Nobel Prize Awarded to the International Campaign to Abolish Nuclear Weapons


Nuclear weapons are a significant and widely underrated threat to the survival of people generally. The Doomsday Clock is currently at 2.5 minutes to midnight, which — besides when thermonuclear weapons were being tested by the two global superpowers in 1953 — is the closest it has ever been to midnight. The Nobel Peace Prize granted to this international campaign should thankfully raise awareness of these important concerns for the potential catastrophe that’s possible from the use of nuclear weapons.

The International Campaign to Abolish Nuclear Weapons, known as ICAN, is a coalition of nongovernmental organizations in more than 100 countries. Launched in 2007, ICAN helped organize a landmark victory this year: the world’s first legally binding treaty banning nuclear weapons. The treaty was adopted by 122 U.N. member states in July, and signed by 51 countries during U.N. General Assembly Week in September. The treaty prohibits the development, testing and possession of nuclear weapons, as well as using or threatening to use these weapons. It was adopted and signed by dozens of countries despite the fierce opposition of the United States and other nuclear-armed nations.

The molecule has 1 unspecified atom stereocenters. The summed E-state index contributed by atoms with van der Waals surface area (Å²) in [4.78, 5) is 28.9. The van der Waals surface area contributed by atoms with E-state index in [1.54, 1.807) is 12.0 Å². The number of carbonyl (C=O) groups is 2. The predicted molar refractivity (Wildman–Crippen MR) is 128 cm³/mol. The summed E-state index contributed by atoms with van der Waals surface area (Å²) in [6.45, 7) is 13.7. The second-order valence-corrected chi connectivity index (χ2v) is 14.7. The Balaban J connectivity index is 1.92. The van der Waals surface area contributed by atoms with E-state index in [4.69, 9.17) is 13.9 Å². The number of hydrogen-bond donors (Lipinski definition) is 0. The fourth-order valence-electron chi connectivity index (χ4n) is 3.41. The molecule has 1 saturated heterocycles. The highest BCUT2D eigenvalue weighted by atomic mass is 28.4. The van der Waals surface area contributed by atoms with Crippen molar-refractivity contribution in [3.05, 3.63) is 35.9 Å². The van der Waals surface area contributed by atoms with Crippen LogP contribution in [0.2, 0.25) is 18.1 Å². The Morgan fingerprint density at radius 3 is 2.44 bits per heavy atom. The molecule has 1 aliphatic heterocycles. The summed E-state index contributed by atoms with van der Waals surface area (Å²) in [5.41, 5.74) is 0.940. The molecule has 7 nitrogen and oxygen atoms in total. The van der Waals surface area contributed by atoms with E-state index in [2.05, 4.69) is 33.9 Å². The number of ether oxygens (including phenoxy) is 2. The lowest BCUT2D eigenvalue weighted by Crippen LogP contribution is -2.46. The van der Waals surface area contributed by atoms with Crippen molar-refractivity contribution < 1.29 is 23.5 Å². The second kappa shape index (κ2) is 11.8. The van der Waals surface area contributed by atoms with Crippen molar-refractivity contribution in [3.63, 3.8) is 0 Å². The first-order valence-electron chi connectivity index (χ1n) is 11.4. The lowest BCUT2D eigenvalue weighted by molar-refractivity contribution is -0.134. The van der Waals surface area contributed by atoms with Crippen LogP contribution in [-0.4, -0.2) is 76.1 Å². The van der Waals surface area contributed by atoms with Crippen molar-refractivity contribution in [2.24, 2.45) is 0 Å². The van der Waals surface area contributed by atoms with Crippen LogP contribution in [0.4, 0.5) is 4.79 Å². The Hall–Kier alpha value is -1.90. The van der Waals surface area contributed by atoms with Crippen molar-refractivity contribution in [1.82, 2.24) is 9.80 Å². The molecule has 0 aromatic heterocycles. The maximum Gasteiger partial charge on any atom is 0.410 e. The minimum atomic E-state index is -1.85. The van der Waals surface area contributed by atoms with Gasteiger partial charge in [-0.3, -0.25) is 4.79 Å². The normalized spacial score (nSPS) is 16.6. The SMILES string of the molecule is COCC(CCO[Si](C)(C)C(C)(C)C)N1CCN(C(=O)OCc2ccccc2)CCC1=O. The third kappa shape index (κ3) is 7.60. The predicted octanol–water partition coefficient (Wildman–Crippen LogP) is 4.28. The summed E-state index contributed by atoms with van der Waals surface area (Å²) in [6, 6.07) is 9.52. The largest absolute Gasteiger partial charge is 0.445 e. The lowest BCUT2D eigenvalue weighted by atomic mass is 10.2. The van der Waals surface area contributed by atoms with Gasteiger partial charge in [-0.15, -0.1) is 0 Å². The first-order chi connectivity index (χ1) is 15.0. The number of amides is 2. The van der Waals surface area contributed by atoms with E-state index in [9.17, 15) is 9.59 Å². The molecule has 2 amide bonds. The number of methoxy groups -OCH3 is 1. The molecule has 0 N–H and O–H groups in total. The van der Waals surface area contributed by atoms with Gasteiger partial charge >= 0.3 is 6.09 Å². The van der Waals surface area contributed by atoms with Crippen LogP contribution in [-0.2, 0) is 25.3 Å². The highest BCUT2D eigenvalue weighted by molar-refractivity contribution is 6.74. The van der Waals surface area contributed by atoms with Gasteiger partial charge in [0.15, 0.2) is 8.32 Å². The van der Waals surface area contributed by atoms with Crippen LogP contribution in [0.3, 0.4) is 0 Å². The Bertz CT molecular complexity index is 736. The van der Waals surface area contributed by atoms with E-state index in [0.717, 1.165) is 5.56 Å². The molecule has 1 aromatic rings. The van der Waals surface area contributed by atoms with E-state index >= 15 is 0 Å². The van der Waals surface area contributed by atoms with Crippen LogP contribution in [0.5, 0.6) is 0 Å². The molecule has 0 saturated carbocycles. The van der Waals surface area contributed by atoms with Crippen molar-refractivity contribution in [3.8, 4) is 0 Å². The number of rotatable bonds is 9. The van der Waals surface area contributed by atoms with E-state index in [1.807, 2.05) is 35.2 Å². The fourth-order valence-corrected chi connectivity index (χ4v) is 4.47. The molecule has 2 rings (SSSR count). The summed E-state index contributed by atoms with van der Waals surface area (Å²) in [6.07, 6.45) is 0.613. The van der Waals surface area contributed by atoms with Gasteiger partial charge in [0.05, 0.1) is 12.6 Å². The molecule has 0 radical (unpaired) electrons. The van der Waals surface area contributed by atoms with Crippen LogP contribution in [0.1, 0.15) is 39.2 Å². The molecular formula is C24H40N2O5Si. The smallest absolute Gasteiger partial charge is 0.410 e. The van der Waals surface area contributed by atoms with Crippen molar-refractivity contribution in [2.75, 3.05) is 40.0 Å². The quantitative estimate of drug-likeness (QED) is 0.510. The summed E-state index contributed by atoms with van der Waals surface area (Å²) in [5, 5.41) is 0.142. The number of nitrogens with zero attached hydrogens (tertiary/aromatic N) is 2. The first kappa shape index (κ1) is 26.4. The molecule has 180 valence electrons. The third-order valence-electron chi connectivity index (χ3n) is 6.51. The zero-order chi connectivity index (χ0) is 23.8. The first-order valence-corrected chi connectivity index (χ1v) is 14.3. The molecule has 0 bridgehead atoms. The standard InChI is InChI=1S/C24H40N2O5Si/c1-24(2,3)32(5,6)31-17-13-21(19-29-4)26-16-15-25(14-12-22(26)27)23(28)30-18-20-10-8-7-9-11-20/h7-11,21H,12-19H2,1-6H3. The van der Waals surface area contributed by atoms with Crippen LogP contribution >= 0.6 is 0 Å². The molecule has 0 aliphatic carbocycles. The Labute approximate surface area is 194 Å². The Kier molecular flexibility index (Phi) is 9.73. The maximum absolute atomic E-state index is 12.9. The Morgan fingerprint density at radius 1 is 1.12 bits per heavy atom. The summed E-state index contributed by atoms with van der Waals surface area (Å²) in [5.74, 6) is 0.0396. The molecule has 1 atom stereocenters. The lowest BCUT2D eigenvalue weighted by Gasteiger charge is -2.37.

Statement from ICAN: “This is a time of great global tension, when fiery rhetoric could all too easily lead us, inexorably, to unspeakable horror. The spectre of nuclear conflict looms large once more. If ever there were a moment for nations to declare their unequivocal opposition to nuclear weapons, that moment is now.”